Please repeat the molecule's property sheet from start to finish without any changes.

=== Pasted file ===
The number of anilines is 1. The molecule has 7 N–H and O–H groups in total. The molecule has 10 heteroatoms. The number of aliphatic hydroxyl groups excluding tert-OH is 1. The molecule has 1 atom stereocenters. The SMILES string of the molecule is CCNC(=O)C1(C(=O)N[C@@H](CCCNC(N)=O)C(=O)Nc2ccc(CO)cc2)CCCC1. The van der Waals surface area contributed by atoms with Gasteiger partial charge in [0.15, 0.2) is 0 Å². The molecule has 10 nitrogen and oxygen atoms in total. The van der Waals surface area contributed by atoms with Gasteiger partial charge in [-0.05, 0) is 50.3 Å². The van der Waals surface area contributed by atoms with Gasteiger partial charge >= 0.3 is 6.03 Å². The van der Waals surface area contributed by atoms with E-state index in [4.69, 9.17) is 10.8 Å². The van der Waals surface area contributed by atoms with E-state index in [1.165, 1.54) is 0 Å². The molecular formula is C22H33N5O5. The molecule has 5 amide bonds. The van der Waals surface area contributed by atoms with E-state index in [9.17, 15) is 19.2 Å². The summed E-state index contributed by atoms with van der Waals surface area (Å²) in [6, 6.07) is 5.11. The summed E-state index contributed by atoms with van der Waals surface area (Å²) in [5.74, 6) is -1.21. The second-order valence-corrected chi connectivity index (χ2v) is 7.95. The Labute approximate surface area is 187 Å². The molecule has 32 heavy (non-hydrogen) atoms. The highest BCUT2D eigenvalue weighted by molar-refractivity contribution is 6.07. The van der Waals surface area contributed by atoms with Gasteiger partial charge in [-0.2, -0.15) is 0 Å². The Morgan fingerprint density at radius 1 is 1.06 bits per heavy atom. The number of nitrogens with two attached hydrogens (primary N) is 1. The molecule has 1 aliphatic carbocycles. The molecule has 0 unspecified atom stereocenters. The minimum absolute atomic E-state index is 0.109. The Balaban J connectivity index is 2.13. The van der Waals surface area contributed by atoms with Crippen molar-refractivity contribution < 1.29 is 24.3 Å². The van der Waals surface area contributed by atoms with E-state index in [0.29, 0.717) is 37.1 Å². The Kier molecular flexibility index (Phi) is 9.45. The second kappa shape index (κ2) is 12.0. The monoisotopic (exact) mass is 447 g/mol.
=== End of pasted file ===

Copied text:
The number of anilines is 1. The molecule has 7 N–H and O–H groups in total. The molecule has 10 heteroatoms. The number of aliphatic hydroxyl groups excluding tert-OH is 1. The molecule has 1 atom stereocenters. The SMILES string of the molecule is CCNC(=O)C1(C(=O)N[C@@H](CCCNC(N)=O)C(=O)Nc2ccc(CO)cc2)CCCC1. The van der Waals surface area contributed by atoms with Gasteiger partial charge in [0.15, 0.2) is 0 Å². The molecule has 10 nitrogen and oxygen atoms in total. The van der Waals surface area contributed by atoms with Gasteiger partial charge in [-0.05, 0) is 50.3 Å². The van der Waals surface area contributed by atoms with Gasteiger partial charge >= 0.3 is 6.03 Å². The van der Waals surface area contributed by atoms with E-state index in [4.69, 9.17) is 10.8 Å². The van der Waals surface area contributed by atoms with E-state index in [1.165, 1.54) is 0 Å². The molecular formula is C22H33N5O5. The molecule has 5 amide bonds. The van der Waals surface area contributed by atoms with E-state index in [9.17, 15) is 19.2 Å². The summed E-state index contributed by atoms with van der Waals surface area (Å²) in [6, 6.07) is 5.11. The summed E-state index contributed by atoms with van der Waals surface area (Å²) in [5.74, 6) is -1.21. The second-order valence-corrected chi connectivity index (χ2v) is 7.95. The Labute approximate surface area is 187 Å². The molecule has 32 heavy (non-hydrogen) atoms. The highest BCUT2D eigenvalue weighted by molar-refractivity contribution is 6.07. The van der Waals surface area contributed by atoms with Gasteiger partial charge in [-0.2, -0.15) is 0 Å². The Morgan fingerprint density at radius 1 is 1.06 bits per heavy atom. The number of nitrogens with two attached hydrogens (primary N) is 1. The molecule has 1 aliphatic carbocycles. The molecule has 0 unspecified atom stereocenters. The minimum absolute atomic E-state index is 0.109. The Balaban J connectivity index is 2.13. The van der Waals surface area contributed by atoms with Crippen molar-refractivity contribution < 1.29 is 24.3 Å². The van der Waals surface area contributed by atoms with E-state index in [0.29, 0.717) is 37.1 Å². The Kier molecular flexibility index (Phi) is 9.45. The second kappa shape index (κ2) is 12.0. The monoisotopic (exact) mass is 447 g/mol.